“I think not.” All of the blue-robed figures in the room turned in surprise to face the intruder. He was oddly dressed, with a leather jerkin and a cape streaming out behind him as he approached. His long, blue hair somehow seemed to fit with his chalk-white skin. His eyes, with their red irises, seemed to have a light of their own, equal and opposite to that of the Mammon machine which illuminated the room.

The white-haired man, the leader of the group, sneered at him. “Who do you think you are? You cannot stop us. We are going to live forever!”

The intruder shook his head. “You’re not going to live another five minutes.”


Gaston smiled in the darkness of his personal quarters. It was nighttime, midnight to be specific. And it was black, pitch-black. It wasn't as if he missed his home, (far from it, in fact) but this planet was far too bright for him. Of course, he was using somebody else's eyes, but he still had to make an effort not to squint every time somebody turned on a lamp. And living in a live body was hard to maintain, although it was quite fun fooling an entire planet. Soon, though, they'd know who they'd been dealing with. And then he would be worshiped. Or they'd all die. Either way, he was looking forward to it.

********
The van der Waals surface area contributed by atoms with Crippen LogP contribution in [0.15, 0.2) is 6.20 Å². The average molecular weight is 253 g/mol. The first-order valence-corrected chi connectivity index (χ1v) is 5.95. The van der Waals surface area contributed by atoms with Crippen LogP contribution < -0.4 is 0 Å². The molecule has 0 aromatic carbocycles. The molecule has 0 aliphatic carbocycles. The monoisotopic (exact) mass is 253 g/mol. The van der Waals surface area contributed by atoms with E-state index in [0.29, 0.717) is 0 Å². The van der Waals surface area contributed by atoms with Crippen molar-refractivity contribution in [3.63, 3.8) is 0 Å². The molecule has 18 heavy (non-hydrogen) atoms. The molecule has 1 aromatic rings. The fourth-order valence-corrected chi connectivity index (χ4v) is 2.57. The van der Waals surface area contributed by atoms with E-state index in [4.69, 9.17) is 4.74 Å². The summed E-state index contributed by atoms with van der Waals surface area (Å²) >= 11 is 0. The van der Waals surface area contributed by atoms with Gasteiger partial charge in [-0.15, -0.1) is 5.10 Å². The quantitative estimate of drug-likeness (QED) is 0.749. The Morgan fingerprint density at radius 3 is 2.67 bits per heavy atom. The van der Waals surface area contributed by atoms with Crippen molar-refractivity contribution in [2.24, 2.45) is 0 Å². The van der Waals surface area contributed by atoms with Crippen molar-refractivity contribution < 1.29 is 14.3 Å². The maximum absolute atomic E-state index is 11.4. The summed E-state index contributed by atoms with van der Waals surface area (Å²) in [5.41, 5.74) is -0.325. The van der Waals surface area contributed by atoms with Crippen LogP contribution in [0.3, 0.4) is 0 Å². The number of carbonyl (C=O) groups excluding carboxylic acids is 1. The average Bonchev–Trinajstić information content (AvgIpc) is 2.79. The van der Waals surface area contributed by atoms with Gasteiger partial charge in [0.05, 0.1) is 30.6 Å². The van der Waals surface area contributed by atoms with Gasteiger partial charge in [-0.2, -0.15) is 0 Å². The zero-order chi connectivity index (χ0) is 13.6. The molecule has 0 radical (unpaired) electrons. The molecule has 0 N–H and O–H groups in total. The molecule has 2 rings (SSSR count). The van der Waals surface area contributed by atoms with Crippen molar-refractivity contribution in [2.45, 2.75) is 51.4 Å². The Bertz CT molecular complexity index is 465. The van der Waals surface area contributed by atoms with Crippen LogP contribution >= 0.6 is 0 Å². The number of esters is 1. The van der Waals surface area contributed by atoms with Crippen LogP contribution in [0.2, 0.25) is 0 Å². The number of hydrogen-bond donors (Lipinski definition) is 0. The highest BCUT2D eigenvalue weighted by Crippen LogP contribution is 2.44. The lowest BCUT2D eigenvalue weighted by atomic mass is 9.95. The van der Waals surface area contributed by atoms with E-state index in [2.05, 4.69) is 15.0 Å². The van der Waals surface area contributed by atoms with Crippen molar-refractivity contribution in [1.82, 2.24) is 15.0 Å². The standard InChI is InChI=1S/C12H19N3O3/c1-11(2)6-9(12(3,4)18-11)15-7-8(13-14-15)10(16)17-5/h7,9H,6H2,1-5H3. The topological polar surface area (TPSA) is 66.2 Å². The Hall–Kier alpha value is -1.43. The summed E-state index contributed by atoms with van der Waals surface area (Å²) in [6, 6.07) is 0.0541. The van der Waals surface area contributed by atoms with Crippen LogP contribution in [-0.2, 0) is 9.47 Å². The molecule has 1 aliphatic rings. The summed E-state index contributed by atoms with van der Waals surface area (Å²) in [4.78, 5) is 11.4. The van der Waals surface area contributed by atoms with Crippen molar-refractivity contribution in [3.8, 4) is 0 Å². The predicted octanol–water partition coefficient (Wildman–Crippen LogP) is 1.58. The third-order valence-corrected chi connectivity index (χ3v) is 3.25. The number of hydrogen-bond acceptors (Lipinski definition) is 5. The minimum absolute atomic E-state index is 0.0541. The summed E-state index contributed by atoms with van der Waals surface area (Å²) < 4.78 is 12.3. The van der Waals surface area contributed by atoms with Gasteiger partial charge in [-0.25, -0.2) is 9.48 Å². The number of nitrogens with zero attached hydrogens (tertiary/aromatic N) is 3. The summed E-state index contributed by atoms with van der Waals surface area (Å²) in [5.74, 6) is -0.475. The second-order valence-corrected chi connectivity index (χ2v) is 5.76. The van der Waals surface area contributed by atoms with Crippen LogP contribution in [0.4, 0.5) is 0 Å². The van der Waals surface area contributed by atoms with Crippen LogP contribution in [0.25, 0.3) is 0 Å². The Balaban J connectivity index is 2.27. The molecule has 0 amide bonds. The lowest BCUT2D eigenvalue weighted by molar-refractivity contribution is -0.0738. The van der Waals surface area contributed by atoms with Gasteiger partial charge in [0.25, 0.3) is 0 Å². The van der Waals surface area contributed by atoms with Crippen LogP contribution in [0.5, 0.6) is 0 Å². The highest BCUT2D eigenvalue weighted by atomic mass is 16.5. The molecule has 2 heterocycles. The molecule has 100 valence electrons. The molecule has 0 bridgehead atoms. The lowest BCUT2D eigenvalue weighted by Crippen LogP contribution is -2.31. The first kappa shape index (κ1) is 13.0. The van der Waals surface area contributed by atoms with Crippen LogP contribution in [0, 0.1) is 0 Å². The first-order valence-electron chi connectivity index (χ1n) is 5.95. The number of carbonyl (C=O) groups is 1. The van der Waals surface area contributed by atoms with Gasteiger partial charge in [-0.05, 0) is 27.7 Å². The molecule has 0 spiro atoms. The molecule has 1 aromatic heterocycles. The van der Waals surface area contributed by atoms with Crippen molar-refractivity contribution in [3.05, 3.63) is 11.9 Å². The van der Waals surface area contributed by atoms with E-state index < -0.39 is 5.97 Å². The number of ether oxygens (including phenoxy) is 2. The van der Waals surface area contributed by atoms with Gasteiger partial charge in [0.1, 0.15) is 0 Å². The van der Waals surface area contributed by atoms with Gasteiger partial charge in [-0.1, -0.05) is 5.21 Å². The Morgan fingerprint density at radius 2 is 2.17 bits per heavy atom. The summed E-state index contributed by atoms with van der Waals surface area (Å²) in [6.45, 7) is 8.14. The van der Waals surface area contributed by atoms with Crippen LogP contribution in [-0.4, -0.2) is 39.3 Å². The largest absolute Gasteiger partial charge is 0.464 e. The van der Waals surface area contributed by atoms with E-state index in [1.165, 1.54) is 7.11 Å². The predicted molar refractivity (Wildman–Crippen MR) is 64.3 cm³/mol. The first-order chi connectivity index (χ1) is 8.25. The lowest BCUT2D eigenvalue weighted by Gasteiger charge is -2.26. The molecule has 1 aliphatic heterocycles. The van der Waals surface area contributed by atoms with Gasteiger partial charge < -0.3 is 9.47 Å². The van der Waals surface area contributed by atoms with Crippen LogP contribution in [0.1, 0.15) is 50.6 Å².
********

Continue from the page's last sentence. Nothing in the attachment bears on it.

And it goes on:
For the first time in exactly thirty-five years, Thyme Oregano opened his eyes. For the first time in exactly thirty-five years, he remembered where he was. And for the first time in exactly thirty-five years, he screamed. Just as he had done the last nine or ten times. The orderlies who were removing him from the cryo-capsule were, of course, used to such screams, as it seemed almost all cryogenically imprisoned criminals screamed when removed. It didn't hurt, exactly. It was just the knowledge that exactly thirty-five years had passed while they had slept the time away.